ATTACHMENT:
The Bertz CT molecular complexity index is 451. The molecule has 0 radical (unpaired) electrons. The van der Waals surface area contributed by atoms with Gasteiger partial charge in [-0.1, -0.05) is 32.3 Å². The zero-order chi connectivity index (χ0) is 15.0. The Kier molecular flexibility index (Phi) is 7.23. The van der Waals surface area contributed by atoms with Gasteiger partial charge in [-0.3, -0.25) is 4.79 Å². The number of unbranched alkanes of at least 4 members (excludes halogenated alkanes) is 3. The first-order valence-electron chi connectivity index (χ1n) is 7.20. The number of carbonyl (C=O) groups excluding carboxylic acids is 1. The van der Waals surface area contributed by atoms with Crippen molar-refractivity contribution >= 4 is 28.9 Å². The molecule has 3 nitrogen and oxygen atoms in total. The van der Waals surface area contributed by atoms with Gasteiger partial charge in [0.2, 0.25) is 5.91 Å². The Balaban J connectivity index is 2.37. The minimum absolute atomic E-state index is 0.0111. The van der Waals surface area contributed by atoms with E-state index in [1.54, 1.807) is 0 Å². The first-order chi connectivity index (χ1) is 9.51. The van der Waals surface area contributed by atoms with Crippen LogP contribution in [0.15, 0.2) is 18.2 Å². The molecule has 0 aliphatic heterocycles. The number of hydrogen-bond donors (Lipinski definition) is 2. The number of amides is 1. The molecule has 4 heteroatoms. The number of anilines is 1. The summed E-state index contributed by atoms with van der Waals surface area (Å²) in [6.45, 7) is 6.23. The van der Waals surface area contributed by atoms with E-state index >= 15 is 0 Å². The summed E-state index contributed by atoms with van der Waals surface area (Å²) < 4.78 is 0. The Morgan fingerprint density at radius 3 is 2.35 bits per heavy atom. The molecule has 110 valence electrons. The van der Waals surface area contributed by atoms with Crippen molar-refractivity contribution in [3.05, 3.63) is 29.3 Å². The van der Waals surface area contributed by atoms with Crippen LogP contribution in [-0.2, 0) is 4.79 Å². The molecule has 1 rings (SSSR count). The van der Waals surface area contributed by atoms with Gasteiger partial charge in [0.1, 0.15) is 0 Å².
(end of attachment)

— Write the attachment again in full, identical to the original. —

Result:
The Bertz CT molecular complexity index is 451. The molecule has 0 radical (unpaired) electrons. The van der Waals surface area contributed by atoms with Gasteiger partial charge in [-0.1, -0.05) is 32.3 Å². The zero-order chi connectivity index (χ0) is 15.0. The Kier molecular flexibility index (Phi) is 7.23. The van der Waals surface area contributed by atoms with Gasteiger partial charge in [-0.3, -0.25) is 4.79 Å². The number of unbranched alkanes of at least 4 members (excludes halogenated alkanes) is 3. The first-order valence-electron chi connectivity index (χ1n) is 7.20. The number of carbonyl (C=O) groups excluding carboxylic acids is 1. The van der Waals surface area contributed by atoms with Crippen molar-refractivity contribution >= 4 is 28.9 Å². The molecule has 3 nitrogen and oxygen atoms in total. The van der Waals surface area contributed by atoms with Gasteiger partial charge in [0.2, 0.25) is 5.91 Å². The Balaban J connectivity index is 2.37. The minimum absolute atomic E-state index is 0.0111. The van der Waals surface area contributed by atoms with E-state index in [1.54, 1.807) is 0 Å². The first-order chi connectivity index (χ1) is 9.51. The van der Waals surface area contributed by atoms with Crippen LogP contribution in [0.15, 0.2) is 18.2 Å². The molecule has 0 aliphatic heterocycles. The number of hydrogen-bond donors (Lipinski definition) is 2. The number of amides is 1. The molecule has 4 heteroatoms. The number of anilines is 1. The summed E-state index contributed by atoms with van der Waals surface area (Å²) in [6.45, 7) is 6.23. The van der Waals surface area contributed by atoms with E-state index >= 15 is 0 Å². The summed E-state index contributed by atoms with van der Waals surface area (Å²) < 4.78 is 0. The Morgan fingerprint density at radius 3 is 2.35 bits per heavy atom. The molecule has 110 valence electrons. The van der Waals surface area contributed by atoms with Crippen molar-refractivity contribution in [3.05, 3.63) is 29.3 Å². The van der Waals surface area contributed by atoms with Crippen LogP contribution in [-0.2, 0) is 4.79 Å². The molecule has 1 rings (SSSR count). The van der Waals surface area contributed by atoms with Gasteiger partial charge in [0.1, 0.15) is 0 Å².